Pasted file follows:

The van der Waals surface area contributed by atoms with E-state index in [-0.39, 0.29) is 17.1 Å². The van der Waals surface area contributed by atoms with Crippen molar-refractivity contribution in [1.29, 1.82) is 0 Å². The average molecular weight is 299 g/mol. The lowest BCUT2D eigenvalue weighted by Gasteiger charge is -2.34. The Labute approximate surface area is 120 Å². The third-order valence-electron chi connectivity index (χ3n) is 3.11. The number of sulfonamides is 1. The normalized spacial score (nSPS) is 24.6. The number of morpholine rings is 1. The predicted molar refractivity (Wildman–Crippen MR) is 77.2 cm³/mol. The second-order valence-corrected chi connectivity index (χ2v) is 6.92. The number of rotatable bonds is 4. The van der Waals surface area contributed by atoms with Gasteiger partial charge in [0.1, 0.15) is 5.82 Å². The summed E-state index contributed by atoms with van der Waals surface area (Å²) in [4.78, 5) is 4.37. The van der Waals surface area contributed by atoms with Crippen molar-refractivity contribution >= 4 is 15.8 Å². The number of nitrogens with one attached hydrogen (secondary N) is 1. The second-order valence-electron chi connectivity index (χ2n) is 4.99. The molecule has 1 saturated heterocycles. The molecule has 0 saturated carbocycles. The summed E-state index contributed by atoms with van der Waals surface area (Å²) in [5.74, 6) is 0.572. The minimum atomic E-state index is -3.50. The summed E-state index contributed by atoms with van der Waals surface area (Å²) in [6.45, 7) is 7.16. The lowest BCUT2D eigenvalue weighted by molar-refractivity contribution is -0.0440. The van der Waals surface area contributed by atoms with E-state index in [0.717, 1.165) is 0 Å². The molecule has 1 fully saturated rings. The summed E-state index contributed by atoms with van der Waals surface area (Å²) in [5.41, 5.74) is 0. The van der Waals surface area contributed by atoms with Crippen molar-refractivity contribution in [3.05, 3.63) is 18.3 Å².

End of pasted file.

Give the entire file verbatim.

The van der Waals surface area contributed by atoms with E-state index in [-0.39, 0.29) is 17.1 Å². The van der Waals surface area contributed by atoms with Crippen molar-refractivity contribution in [1.29, 1.82) is 0 Å². The average molecular weight is 299 g/mol. The lowest BCUT2D eigenvalue weighted by Gasteiger charge is -2.34. The Labute approximate surface area is 120 Å². The third-order valence-electron chi connectivity index (χ3n) is 3.11. The number of sulfonamides is 1. The normalized spacial score (nSPS) is 24.6. The number of morpholine rings is 1. The predicted molar refractivity (Wildman–Crippen MR) is 77.2 cm³/mol. The second-order valence-corrected chi connectivity index (χ2v) is 6.92. The number of rotatable bonds is 4. The van der Waals surface area contributed by atoms with Gasteiger partial charge in [0.1, 0.15) is 5.82 Å². The summed E-state index contributed by atoms with van der Waals surface area (Å²) in [4.78, 5) is 4.37. The van der Waals surface area contributed by atoms with Crippen molar-refractivity contribution >= 4 is 15.8 Å². The number of nitrogens with one attached hydrogen (secondary N) is 1. The second-order valence-electron chi connectivity index (χ2n) is 4.99. The molecule has 1 saturated heterocycles. The molecule has 0 saturated carbocycles. The summed E-state index contributed by atoms with van der Waals surface area (Å²) in [5.74, 6) is 0.572. The minimum atomic E-state index is -3.50. The summed E-state index contributed by atoms with van der Waals surface area (Å²) in [6.45, 7) is 7.16. The lowest BCUT2D eigenvalue weighted by molar-refractivity contribution is -0.0440. The van der Waals surface area contributed by atoms with E-state index in [0.717, 1.165) is 0 Å². The molecule has 1 fully saturated rings. The summed E-state index contributed by atoms with van der Waals surface area (Å²) in [5.41, 5.74) is 0. The van der Waals surface area contributed by atoms with Crippen molar-refractivity contribution in [3.05, 3.63) is 18.3 Å².